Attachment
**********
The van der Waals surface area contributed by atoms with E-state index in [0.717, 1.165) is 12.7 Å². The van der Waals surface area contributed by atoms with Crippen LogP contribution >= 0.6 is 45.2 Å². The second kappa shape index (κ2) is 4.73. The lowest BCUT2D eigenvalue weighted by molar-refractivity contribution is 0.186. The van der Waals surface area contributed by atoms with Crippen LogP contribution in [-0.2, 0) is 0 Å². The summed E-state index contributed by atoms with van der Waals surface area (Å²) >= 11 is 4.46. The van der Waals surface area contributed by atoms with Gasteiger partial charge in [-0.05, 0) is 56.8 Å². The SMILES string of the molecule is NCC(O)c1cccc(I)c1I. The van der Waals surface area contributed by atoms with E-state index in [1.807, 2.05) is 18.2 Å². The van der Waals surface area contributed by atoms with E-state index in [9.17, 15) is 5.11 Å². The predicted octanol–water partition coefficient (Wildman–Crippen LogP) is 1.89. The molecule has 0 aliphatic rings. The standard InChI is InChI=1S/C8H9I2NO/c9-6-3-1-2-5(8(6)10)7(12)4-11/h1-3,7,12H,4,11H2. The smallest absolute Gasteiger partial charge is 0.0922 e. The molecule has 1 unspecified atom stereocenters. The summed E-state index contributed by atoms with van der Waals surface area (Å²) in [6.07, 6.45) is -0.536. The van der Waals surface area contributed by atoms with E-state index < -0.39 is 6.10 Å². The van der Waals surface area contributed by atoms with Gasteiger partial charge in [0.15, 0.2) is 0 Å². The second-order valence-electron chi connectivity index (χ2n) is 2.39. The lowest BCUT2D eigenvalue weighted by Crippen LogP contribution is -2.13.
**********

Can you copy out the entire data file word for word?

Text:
The van der Waals surface area contributed by atoms with E-state index in [0.717, 1.165) is 12.7 Å². The van der Waals surface area contributed by atoms with Crippen LogP contribution >= 0.6 is 45.2 Å². The second kappa shape index (κ2) is 4.73. The lowest BCUT2D eigenvalue weighted by molar-refractivity contribution is 0.186. The van der Waals surface area contributed by atoms with Crippen LogP contribution in [-0.2, 0) is 0 Å². The summed E-state index contributed by atoms with van der Waals surface area (Å²) >= 11 is 4.46. The van der Waals surface area contributed by atoms with Gasteiger partial charge in [-0.05, 0) is 56.8 Å². The SMILES string of the molecule is NCC(O)c1cccc(I)c1I. The van der Waals surface area contributed by atoms with E-state index in [1.807, 2.05) is 18.2 Å². The van der Waals surface area contributed by atoms with E-state index in [9.17, 15) is 5.11 Å². The predicted octanol–water partition coefficient (Wildman–Crippen LogP) is 1.89. The molecule has 0 aliphatic rings. The standard InChI is InChI=1S/C8H9I2NO/c9-6-3-1-2-5(8(6)10)7(12)4-11/h1-3,7,12H,4,11H2. The smallest absolute Gasteiger partial charge is 0.0922 e. The molecule has 1 unspecified atom stereocenters. The summed E-state index contributed by atoms with van der Waals surface area (Å²) in [6.07, 6.45) is -0.536. The van der Waals surface area contributed by atoms with E-state index < -0.39 is 6.10 Å². The van der Waals surface area contributed by atoms with Gasteiger partial charge in [0.15, 0.2) is 0 Å². The second-order valence-electron chi connectivity index (χ2n) is 2.39. The lowest BCUT2D eigenvalue weighted by Crippen LogP contribution is -2.13.